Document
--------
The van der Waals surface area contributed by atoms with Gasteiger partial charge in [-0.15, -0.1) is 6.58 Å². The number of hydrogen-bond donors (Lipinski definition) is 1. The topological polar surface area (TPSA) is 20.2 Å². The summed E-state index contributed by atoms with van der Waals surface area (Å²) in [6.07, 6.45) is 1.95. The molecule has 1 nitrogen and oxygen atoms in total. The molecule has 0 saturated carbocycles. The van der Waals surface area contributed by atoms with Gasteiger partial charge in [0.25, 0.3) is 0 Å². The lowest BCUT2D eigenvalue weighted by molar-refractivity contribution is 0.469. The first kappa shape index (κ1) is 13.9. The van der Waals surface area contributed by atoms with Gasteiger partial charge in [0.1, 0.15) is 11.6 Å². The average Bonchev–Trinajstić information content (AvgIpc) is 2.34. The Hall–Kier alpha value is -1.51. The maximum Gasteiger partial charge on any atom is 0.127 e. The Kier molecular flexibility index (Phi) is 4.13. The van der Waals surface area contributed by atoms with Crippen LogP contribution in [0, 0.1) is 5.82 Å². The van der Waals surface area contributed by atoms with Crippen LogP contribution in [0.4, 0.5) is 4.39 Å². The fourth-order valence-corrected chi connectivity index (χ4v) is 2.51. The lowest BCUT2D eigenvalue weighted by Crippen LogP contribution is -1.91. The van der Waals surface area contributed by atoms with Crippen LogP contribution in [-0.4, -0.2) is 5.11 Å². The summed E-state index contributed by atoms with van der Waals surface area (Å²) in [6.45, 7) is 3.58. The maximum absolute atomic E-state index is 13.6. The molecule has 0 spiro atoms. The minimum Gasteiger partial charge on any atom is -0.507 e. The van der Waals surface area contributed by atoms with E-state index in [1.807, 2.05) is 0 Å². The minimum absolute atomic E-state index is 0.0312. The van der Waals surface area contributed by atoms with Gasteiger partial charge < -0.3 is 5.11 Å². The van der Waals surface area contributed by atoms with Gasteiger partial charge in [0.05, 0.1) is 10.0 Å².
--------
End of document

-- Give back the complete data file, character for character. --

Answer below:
The van der Waals surface area contributed by atoms with Gasteiger partial charge in [-0.15, -0.1) is 6.58 Å². The number of hydrogen-bond donors (Lipinski definition) is 1. The topological polar surface area (TPSA) is 20.2 Å². The summed E-state index contributed by atoms with van der Waals surface area (Å²) in [6.07, 6.45) is 1.95. The molecule has 1 nitrogen and oxygen atoms in total. The molecule has 0 saturated carbocycles. The van der Waals surface area contributed by atoms with Gasteiger partial charge in [0.25, 0.3) is 0 Å². The lowest BCUT2D eigenvalue weighted by molar-refractivity contribution is 0.469. The first kappa shape index (κ1) is 13.9. The van der Waals surface area contributed by atoms with Gasteiger partial charge in [0.1, 0.15) is 11.6 Å². The average Bonchev–Trinajstić information content (AvgIpc) is 2.34. The Hall–Kier alpha value is -1.51. The maximum Gasteiger partial charge on any atom is 0.127 e. The Kier molecular flexibility index (Phi) is 4.13. The van der Waals surface area contributed by atoms with Crippen LogP contribution in [0, 0.1) is 5.82 Å². The van der Waals surface area contributed by atoms with Crippen LogP contribution in [0.4, 0.5) is 4.39 Å². The fourth-order valence-corrected chi connectivity index (χ4v) is 2.51. The lowest BCUT2D eigenvalue weighted by Crippen LogP contribution is -1.91. The van der Waals surface area contributed by atoms with Crippen LogP contribution in [-0.4, -0.2) is 5.11 Å². The summed E-state index contributed by atoms with van der Waals surface area (Å²) in [6.45, 7) is 3.58. The maximum absolute atomic E-state index is 13.6. The molecule has 0 spiro atoms. The minimum Gasteiger partial charge on any atom is -0.507 e. The van der Waals surface area contributed by atoms with E-state index in [1.807, 2.05) is 0 Å². The minimum absolute atomic E-state index is 0.0312. The van der Waals surface area contributed by atoms with Gasteiger partial charge < -0.3 is 5.11 Å². The van der Waals surface area contributed by atoms with Gasteiger partial charge in [0.05, 0.1) is 10.0 Å².